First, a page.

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Berwanger to unleash ‘Exorcism Rock’ after a worthwhile delay

Berwanger is (from left) Jonny Phillip, Ricky Salthouse, Josh Berwanger and Brian Klein.
Berwanger is (from left) Jonny Phillip, Ricky Salthouse, Josh Berwanger and Brian Klein.

It took nearly two years, but Josh Berwanger’s band, Berwanger, is about to release “Exorcism Rock,” and the results are worth the wait.

“I’m really excited about it,” he told The Star recently. “It’s coming out just the way I wanted to. I’ve been part of a lot of good records, but as a whole, I feel like this is the best record I’ve been part of.”

“Exorcism” was recorded at Element Recording in Kansas City over a span of seven days with producer Doug Boehm, who goes back with Berwanger all the way to the 2001 recording of “Your Majesty” by the Anniversary, Berwanger’s former band. (Boehm mixed and engineered the album.)

They completed the album in mid-December 2014, and from that day on, Berwanger was determined to release “Exorcism” properly.

“I didn’t want to just put it out there and have that be that,” he said. “It had to be done the right way, or it wasn’t going to come out.”

So he hired a manager and started courting labels, with mixed results.

“We finished the record, then took a break from it for about five or six months,” he said. “Doug started mixing it. As we got good mixes, we started sending them out to labels.

“I’d hired a manager at the time, but he was managing the Replacements when they were doing their reunion, and that was so intense for him that it didn’t really work out. So I just took management into my own hands.

“We made a list of about 20 labels and sent it to 10 of them. The response was mostly like either, ‘Sorry, our roster is full,’ or ‘It’s really good; keep in touch,’ that sort of thing.”

As a stopgap, in October 2015, on High Dive Records, Berwanger released the six-song EP “Demonios,” a collection of punk-pop/rock and acoustic-pop songs — nothing like the impending sounds on “Exorcism.”

A couple of months later, Doghouse Records entered the picture.

“A buddy, Jonny Phillip, who played drums on the record, was in a band called Limbeck, who put out a record with Doghouse Records. (Doghouse) put out records by the Get Up Kids and Say Anything and Koufax back in the day, and Jonny said they were trying to re-brand their label and we should send our record to them.”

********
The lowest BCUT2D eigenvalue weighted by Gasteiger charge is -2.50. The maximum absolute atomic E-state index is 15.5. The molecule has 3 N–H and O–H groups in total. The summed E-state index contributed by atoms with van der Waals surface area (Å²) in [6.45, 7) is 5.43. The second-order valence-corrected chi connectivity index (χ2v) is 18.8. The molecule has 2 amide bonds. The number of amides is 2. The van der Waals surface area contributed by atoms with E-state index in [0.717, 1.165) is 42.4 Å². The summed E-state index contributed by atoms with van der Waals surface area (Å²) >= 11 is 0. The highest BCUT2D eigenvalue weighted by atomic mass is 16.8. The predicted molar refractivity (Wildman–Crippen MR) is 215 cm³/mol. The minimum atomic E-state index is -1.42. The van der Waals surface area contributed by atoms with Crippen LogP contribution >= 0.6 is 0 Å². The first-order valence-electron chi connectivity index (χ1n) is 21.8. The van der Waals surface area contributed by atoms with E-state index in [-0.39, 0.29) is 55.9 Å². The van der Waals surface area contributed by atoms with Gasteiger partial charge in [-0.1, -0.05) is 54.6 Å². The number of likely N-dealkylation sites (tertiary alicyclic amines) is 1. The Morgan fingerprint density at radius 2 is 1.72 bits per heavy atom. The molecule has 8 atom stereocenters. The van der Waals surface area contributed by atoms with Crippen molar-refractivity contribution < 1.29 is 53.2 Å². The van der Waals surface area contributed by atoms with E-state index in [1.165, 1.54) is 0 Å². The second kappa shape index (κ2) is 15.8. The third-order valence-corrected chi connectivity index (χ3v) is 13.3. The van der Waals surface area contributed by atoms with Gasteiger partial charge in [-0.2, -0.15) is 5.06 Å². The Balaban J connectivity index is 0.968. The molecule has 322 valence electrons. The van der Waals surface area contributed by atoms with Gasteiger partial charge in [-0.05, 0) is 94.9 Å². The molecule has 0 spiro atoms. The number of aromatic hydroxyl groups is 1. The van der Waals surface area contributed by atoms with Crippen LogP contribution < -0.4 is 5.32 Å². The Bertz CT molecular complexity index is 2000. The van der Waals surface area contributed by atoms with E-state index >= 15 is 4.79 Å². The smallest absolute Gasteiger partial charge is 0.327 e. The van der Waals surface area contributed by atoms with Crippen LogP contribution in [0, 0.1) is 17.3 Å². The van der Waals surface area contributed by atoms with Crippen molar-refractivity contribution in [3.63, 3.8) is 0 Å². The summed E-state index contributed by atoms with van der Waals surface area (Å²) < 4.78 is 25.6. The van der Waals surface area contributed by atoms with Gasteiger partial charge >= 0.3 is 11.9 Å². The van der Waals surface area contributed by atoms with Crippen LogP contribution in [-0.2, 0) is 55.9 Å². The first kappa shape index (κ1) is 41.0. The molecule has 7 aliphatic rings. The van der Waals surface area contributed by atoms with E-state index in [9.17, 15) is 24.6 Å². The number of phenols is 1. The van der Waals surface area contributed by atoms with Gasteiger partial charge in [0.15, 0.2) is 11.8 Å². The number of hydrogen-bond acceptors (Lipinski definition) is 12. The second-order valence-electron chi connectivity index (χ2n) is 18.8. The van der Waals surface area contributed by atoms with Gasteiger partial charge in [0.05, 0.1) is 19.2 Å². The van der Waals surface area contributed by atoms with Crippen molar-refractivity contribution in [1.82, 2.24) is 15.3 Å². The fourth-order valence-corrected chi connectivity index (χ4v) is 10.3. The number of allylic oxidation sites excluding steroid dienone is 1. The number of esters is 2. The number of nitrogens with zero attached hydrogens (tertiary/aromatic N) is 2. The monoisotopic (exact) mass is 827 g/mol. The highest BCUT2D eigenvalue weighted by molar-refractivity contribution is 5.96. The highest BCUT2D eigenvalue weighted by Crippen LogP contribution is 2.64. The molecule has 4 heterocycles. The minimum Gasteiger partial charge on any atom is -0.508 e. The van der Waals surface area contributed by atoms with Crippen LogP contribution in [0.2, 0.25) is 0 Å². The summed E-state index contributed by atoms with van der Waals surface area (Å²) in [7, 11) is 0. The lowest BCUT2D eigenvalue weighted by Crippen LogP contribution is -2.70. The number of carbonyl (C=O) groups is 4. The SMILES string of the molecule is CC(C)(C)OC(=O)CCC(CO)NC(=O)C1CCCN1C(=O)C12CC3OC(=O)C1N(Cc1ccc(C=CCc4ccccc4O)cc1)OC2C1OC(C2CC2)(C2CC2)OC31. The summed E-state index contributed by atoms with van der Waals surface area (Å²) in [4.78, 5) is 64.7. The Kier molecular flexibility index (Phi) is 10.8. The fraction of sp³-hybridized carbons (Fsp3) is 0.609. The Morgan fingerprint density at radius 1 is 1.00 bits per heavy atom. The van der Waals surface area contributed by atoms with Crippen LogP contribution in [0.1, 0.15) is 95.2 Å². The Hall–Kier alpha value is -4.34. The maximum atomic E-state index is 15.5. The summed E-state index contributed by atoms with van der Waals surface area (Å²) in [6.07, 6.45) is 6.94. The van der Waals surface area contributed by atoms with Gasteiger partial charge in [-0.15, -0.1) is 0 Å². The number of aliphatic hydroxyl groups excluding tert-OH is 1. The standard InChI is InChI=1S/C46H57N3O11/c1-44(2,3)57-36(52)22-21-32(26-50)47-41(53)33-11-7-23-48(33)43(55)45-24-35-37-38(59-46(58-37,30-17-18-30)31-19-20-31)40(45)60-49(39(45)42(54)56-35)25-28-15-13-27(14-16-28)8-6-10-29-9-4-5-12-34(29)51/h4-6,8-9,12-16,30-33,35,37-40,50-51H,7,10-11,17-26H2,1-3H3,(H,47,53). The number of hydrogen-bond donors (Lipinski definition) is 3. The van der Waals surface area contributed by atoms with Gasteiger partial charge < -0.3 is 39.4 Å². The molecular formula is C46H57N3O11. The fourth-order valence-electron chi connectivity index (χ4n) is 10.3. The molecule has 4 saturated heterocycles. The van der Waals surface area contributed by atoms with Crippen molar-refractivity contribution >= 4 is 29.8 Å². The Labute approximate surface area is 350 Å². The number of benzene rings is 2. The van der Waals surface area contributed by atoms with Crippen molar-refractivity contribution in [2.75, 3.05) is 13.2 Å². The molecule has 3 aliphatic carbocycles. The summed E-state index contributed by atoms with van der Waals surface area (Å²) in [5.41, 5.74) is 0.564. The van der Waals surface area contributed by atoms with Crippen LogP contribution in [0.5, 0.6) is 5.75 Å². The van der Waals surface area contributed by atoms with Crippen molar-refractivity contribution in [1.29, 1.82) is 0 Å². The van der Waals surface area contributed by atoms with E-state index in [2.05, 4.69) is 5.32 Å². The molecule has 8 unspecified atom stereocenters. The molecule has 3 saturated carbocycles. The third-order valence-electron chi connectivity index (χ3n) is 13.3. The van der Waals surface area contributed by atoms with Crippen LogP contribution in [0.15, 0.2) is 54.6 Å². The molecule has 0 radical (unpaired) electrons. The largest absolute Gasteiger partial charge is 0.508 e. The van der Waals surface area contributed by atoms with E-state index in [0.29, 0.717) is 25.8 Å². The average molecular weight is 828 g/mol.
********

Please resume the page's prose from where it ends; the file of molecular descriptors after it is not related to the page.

So he did. Negotiations started at the end of 2015. By spring time, a deal had been sealed.

“So we’ve been setting it up for almost a year,” Berwanger said, “but it was worth it. They were really excited about it, and the communication with them has been great. They’ve been working really hard for it.”

“Exorcism Rock” gets its formal release on Nov. 4. Fans of “Demonios” and “Strange Stains,” Berwanger’s inaugural full-length, released in 2013, will immediately notice a change in dynamics and a broader diversity in sounds.

“I started ‘Strange Stains’ in a basement, all acoustic,” Berwanger said. “When I was recording I wasn’t sure it would ever come out and frankly didn’t really care.

“But we put it out and started touring on it, and the songs on that record developed into faster rock ’n’ roll songs.

“So I started to write that way, as well. I had this sort of creative boost. I wanted to spend time making a really good record, a rock ’n’ roll record.”

“Exorcism” is a full-throttle rock record, but it sustains some of the strengths and charms of its predecessors: bright, catchy melodies, plenty of vocal harmonies. But it draws its sounds from different inspirations.

“A lot of my favorite records are records that take you in different places, lyrically and musically,” Berwanger said. “Like ‘Appetite for Destruction’ and ‘London Calling’: You have songs that are diverse and, lyrically, deal with different things — social commentary, politics, being in love. I really wanted to make a record that was somewhat of a journey.”

Berwanger will perform twice this weekend locally: Friday night at RecordBar, opening for Freight Train Rabbit Killer, then Sunday at the Eighth Street Tap Room in Lawrence.

The plan is to tour intermittently into December, including a Nov. 9 set at Mills Record Co., which will precede an Anniversary reunion show that evening at the RecordBar. Plans are in the works for a West Coast tour in 2017.

He will tour on the best album he has ever made backed by a label that loves it as much as he does, which makes the process and the wait worth it all.

“Two years seems like a long time to get something out,” Berwanger said. “Back in the day I would have said it is a long time, but I have a lot of friends in bands who record something and it doesn’t see the light of day for a year and a half to two years, the way vinyl is so backed up, the way you have to get songs and videos premiered three months out, getting holds on venues six months out. It’s kind of crazy.

“It will be three years since ‘Strange Stains’ came out, and you kind of get sick of playing the same songs all the time. Now we’re excited to play a heavy set of all new stuff and two or three old ones.”

Timothy Finn: 816-234-4781, @phinnagain


Berwanger performs Friday night at RecordBar, 1520 Grand Blvd., opening for Freight Train Rabbit Killer. Show time is 10 p.m.

Berwanger performs Sunday night at the Eighth Street Taproom, 801 New Hampshire in Lawrence. Varma Cross opens at 10 p.m.